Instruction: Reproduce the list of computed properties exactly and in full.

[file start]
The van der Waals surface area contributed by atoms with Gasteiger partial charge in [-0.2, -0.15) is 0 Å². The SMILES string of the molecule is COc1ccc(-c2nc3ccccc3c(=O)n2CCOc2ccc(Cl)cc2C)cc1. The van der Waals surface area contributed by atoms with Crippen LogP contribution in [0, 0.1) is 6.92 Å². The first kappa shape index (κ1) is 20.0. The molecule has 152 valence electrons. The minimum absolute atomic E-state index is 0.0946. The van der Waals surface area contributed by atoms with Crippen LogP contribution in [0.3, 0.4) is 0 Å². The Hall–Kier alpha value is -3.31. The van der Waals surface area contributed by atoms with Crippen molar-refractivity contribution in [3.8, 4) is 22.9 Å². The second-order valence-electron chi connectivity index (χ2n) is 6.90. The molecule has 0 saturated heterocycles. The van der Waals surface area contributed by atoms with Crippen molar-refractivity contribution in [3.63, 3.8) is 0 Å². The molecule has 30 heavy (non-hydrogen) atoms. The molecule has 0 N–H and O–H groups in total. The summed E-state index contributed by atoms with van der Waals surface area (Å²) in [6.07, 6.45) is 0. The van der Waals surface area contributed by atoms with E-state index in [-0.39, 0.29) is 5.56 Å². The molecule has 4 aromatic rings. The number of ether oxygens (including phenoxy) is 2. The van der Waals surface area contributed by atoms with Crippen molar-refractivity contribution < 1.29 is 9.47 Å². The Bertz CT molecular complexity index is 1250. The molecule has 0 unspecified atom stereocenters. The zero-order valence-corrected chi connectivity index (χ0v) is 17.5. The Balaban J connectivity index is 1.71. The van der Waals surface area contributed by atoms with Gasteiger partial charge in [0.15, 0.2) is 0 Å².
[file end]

The van der Waals surface area contributed by atoms with Gasteiger partial charge in [-0.2, -0.15) is 0 Å². The SMILES string of the molecule is COc1ccc(-c2nc3ccccc3c(=O)n2CCOc2ccc(Cl)cc2C)cc1. The van der Waals surface area contributed by atoms with Crippen LogP contribution in [0, 0.1) is 6.92 Å². The first kappa shape index (κ1) is 20.0. The molecule has 152 valence electrons. The minimum absolute atomic E-state index is 0.0946. The van der Waals surface area contributed by atoms with Crippen LogP contribution in [0.3, 0.4) is 0 Å². The Hall–Kier alpha value is -3.31. The van der Waals surface area contributed by atoms with Crippen molar-refractivity contribution in [3.8, 4) is 22.9 Å². The second-order valence-electron chi connectivity index (χ2n) is 6.90. The molecule has 0 saturated heterocycles. The van der Waals surface area contributed by atoms with Crippen molar-refractivity contribution in [3.63, 3.8) is 0 Å². The molecule has 30 heavy (non-hydrogen) atoms. The molecule has 0 N–H and O–H groups in total. The summed E-state index contributed by atoms with van der Waals surface area (Å²) in [6.07, 6.45) is 0. The van der Waals surface area contributed by atoms with E-state index in [-0.39, 0.29) is 5.56 Å². The molecule has 4 aromatic rings. The number of ether oxygens (including phenoxy) is 2. The van der Waals surface area contributed by atoms with Crippen molar-refractivity contribution < 1.29 is 9.47 Å². The Bertz CT molecular complexity index is 1250. The molecule has 0 unspecified atom stereocenters. The zero-order valence-corrected chi connectivity index (χ0v) is 17.5. The Balaban J connectivity index is 1.71. The van der Waals surface area contributed by atoms with Gasteiger partial charge in [0.15, 0.2) is 0 Å².